Musical skills help stroke patients

WHEN the words are gone, sometimes only music remains.

That’s the experience of researchers who have found that when stroke victims lose the ability to speak  they can often still sing.

Bernadette Matthias, the wife of University of Newcastle Chamber Choir conductor Philip Matthias, is studying the impact  on stroke patients of singing in a choir.

Anecdotal experience has shown that when patients sing in a choir it improves their overall mood and contributes to their rehabilitation, particularly their speech.

Mrs Matthias is looking at the impact of singing on well-being, mood, quality of life, social participation and speech on stroke patients in her BrainWaves choir.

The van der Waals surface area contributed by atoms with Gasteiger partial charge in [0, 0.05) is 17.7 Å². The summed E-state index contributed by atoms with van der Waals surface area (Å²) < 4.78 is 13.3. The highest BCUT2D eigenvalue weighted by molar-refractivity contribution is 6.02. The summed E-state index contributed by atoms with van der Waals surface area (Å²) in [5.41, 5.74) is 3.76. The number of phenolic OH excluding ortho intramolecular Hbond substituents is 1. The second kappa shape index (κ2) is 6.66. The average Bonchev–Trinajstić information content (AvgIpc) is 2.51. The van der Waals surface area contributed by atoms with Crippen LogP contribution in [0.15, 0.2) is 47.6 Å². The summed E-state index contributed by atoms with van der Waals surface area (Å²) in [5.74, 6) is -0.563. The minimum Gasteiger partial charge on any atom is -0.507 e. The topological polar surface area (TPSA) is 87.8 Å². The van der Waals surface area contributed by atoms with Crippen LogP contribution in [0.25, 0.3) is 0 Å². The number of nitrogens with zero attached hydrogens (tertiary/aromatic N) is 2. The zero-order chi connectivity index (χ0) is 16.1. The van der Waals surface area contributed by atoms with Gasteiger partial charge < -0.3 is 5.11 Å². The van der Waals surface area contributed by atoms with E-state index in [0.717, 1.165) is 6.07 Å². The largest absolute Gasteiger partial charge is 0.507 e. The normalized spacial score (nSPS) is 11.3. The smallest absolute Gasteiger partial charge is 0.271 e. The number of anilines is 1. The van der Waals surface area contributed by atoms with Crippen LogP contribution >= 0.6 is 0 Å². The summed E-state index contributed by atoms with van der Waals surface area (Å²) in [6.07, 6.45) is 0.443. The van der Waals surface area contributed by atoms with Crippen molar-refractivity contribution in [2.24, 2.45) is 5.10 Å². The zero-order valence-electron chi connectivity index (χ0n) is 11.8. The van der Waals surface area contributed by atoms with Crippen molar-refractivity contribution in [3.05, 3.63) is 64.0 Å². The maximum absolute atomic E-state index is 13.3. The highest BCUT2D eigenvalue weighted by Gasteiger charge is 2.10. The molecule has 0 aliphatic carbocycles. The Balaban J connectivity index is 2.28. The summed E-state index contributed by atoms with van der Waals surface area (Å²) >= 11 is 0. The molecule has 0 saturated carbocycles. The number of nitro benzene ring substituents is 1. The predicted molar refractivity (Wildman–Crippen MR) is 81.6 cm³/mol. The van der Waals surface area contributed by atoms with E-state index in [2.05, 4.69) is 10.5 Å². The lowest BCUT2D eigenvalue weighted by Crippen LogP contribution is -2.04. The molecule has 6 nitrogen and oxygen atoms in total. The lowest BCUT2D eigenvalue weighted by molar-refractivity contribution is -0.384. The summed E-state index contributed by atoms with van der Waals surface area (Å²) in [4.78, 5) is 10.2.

The doctorate student, an award-winning uni choir member, said music was largely controlled in the right side of the brain and speech in the left, so when patients had a stroke on the left side they still had singing skills.

‘‘Music is so primitive; people made beats and rhythms a long time before they could speak,’’ she said.

‘‘It is one of the first things to enter the brain and one of the last things to leave.

‘‘It’s quite spread out across the brain and it seems to wake up a lot more parts of the brain.’’

Mrs Matthias has already seen singers progress.

‘‘Hearing your own voice after not hearing it for a long time would be very powerful,’’ she said.

‘‘It’s an emotional journey for them.’’

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Conductor Bernadette Matthias conducts a choir.  Picture: Anita Jones

Conductor Bernadette Matthias conducts a choir. Picture: Anita Jones


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